Parasites that castrate their hosts are expected to inhibit host reproduction early in the infection process, in order to divert host resources for parasitic use [44–46]. The higher fecundity of D. magna singly infected with P1 in comparison with other isolates/clones suggests that some P. ramosa clones are more successful at inducing castration. If inducing castration bears a cost to the parasite, in the form of slowing down spore development and growth, then it may affect its competitive ability with other clones. In mixed infections, the inability of P1 to castrate its host as quickly as P2 may be compensated by the greater competitiveness of P1. Put differently, castrating the host after it has reproduced once may be less costly to the parasite than doing so immediately after penetration, and may allow the parasite to focus on replicating itself to achieve a competitive edge . P1 might also be benefitting if coinfecting isolates/clones in mixed infection induce castration . It could be argued that P. ramosa sterilizes D. magna mechanistically, e.g., by growing around its ovaries. This is likely to bear no costs to the parasite, and may be supported by the fact that antibiotic treatment is sufficient to regain host reproduction . However, our day 20 post-infection data suggest that P1 grows faster than its competitors, despite delaying castration. Furthermore, it is not unusual for infected D. magna to release a clutch after a long period of castration.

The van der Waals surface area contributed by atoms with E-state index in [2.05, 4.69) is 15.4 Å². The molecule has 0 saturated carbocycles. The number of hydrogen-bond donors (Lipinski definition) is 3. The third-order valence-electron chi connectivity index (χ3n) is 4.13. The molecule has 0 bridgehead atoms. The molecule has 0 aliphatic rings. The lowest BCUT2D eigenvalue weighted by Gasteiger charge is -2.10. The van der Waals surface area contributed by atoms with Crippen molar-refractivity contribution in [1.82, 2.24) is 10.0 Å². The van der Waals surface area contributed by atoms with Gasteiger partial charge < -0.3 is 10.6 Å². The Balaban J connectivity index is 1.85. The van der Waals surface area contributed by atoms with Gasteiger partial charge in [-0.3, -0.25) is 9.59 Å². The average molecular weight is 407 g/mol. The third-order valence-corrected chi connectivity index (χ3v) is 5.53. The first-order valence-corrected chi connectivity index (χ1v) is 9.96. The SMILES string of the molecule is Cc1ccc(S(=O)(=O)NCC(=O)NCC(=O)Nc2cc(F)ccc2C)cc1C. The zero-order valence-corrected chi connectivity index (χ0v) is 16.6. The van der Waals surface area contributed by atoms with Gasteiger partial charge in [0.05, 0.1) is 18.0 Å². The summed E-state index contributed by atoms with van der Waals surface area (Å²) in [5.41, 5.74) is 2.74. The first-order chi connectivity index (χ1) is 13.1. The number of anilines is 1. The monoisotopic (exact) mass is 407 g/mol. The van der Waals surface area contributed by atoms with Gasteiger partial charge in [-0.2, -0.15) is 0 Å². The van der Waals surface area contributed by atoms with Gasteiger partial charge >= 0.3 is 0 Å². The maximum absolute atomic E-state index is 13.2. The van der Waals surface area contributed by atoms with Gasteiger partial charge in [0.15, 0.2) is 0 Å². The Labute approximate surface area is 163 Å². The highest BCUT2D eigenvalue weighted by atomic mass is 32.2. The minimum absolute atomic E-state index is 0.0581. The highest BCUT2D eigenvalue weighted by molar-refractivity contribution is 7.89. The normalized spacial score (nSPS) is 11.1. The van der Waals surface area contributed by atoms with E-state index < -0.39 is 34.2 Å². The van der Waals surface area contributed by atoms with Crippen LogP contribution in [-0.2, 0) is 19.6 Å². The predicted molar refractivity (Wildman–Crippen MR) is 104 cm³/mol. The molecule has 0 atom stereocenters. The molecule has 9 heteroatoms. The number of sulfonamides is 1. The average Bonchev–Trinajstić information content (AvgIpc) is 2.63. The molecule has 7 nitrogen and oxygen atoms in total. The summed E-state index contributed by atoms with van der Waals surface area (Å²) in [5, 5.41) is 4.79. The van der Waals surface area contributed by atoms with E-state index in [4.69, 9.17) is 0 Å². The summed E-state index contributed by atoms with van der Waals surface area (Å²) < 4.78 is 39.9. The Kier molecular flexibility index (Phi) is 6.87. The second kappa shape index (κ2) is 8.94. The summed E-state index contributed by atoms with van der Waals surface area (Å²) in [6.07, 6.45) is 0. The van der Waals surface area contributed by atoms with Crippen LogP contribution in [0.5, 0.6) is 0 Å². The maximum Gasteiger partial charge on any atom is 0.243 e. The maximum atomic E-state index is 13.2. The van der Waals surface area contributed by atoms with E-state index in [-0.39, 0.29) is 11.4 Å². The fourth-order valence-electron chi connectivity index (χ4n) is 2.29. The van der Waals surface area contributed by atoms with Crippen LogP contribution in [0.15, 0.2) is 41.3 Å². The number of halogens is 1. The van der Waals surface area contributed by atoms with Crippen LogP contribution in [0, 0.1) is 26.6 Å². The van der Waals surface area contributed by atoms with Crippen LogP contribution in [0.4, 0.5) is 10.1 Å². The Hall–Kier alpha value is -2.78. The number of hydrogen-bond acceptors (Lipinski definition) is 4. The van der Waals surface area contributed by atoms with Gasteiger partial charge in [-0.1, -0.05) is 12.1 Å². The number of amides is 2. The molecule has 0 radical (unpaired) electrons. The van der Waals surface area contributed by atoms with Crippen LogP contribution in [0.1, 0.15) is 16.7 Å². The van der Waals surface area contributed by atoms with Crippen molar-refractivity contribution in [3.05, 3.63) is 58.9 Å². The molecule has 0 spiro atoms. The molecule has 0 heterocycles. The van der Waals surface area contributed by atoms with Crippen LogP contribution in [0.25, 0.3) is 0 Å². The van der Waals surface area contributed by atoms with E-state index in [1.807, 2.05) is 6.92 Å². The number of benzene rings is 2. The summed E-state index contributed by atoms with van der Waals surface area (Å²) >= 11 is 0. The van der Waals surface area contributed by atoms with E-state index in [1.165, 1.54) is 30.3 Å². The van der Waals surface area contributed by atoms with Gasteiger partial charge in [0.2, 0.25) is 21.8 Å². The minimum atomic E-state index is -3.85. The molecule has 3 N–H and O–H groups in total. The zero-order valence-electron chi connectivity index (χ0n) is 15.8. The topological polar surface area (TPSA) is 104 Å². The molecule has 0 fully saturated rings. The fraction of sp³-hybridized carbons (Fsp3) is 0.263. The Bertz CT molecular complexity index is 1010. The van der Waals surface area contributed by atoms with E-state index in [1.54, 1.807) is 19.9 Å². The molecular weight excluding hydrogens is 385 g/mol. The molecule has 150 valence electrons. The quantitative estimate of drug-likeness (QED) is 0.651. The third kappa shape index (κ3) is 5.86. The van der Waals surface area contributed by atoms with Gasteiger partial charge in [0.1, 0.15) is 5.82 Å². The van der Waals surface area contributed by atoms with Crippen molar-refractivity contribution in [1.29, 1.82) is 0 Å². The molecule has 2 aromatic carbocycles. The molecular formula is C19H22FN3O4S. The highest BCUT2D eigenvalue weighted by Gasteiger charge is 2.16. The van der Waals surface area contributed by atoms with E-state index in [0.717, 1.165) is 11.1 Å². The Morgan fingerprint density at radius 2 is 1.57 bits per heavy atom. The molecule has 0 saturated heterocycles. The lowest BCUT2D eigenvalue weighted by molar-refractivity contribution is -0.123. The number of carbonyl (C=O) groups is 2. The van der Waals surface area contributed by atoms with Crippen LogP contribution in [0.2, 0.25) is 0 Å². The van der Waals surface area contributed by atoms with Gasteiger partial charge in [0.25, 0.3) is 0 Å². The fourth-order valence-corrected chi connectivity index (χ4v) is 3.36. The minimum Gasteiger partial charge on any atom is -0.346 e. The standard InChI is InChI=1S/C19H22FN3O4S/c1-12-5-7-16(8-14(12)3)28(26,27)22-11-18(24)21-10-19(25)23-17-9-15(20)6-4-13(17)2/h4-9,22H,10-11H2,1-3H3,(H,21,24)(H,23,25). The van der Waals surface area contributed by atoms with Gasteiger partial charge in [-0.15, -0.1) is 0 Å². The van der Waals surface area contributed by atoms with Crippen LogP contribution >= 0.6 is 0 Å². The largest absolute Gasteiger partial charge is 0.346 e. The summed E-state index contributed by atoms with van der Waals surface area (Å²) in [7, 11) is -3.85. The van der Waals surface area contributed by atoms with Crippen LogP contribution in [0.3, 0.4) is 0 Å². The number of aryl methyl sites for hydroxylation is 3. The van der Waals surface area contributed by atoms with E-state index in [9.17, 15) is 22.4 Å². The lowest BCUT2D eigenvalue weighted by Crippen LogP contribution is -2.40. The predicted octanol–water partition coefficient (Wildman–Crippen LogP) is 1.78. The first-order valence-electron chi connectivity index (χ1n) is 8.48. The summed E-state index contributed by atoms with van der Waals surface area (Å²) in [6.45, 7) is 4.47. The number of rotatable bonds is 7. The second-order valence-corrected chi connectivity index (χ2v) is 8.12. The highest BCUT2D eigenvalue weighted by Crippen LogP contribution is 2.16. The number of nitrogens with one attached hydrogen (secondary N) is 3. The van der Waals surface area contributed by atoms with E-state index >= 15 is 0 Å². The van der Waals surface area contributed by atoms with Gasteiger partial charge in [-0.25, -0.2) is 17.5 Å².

The transitive relationship in competitiveness in mixed infections with equal concentrations (i.e., spore production of P4 > C1 > C14) is in line with their relative virulence in single infections (P4 was more virulent than C1 and C14). This suggests that when both parasite strains have equal chances to infect the host (50:50 concentration), their relative virulence in single infections may point to their competitive success in mixed infections. Similar results have been reported in a rodent malaria host-parasite system . Our study extends these results by showing that even in unequal concentrations P4 produced more or at least as many spores as C1 and C14 during mixed infections with P1/P2, despite its significantly lower spore throughput in single infections. Therefore, the ability of a parasite to transmit under conditions of frequent multiple infections ultimately depends on its competitiveness, and that a parasite’s relative virulence (but not its replication rate) in single infections serves as a good indicator of its competitive ability. Moreover, if more virulent parasite strains are more often better competitors, frequent multiple infections will lead to higher levels of virulence .